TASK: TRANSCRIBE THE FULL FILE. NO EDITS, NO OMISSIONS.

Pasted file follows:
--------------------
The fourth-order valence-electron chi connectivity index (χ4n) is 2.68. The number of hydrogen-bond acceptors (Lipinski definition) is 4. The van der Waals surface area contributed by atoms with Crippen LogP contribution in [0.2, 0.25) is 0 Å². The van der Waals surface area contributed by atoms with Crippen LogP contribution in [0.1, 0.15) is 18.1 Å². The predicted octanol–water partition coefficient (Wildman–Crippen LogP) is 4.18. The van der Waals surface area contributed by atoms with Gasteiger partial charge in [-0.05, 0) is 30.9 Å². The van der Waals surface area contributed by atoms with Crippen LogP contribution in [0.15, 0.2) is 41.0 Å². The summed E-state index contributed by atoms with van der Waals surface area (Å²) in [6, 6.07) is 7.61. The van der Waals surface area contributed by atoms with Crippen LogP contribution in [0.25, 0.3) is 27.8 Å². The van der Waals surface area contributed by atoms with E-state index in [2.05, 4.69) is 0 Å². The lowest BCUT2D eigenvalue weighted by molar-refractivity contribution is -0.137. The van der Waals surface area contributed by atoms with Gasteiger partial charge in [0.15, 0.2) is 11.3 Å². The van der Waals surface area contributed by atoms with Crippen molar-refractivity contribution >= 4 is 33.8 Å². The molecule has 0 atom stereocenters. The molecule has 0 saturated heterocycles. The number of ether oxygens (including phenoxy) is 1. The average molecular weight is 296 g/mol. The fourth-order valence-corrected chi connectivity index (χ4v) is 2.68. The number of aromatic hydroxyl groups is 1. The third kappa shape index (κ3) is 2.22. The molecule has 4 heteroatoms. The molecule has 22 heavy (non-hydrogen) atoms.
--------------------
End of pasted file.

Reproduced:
The fourth-order valence-electron chi connectivity index (χ4n) is 2.68. The number of hydrogen-bond acceptors (Lipinski definition) is 4. The van der Waals surface area contributed by atoms with Crippen LogP contribution in [0.2, 0.25) is 0 Å². The van der Waals surface area contributed by atoms with Crippen LogP contribution in [0.1, 0.15) is 18.1 Å². The predicted octanol–water partition coefficient (Wildman–Crippen LogP) is 4.18. The van der Waals surface area contributed by atoms with Gasteiger partial charge in [-0.05, 0) is 30.9 Å². The van der Waals surface area contributed by atoms with Crippen LogP contribution in [0.15, 0.2) is 41.0 Å². The summed E-state index contributed by atoms with van der Waals surface area (Å²) in [6, 6.07) is 7.61. The van der Waals surface area contributed by atoms with Crippen LogP contribution in [0.25, 0.3) is 27.8 Å². The van der Waals surface area contributed by atoms with E-state index in [2.05, 4.69) is 0 Å². The lowest BCUT2D eigenvalue weighted by molar-refractivity contribution is -0.137. The van der Waals surface area contributed by atoms with Gasteiger partial charge in [0.15, 0.2) is 11.3 Å². The van der Waals surface area contributed by atoms with Crippen molar-refractivity contribution >= 4 is 33.8 Å². The molecule has 0 atom stereocenters. The molecule has 0 saturated heterocycles. The number of ether oxygens (including phenoxy) is 1. The average molecular weight is 296 g/mol. The fourth-order valence-corrected chi connectivity index (χ4v) is 2.68. The number of aromatic hydroxyl groups is 1. The third kappa shape index (κ3) is 2.22. The molecule has 4 heteroatoms. The molecule has 22 heavy (non-hydrogen) atoms.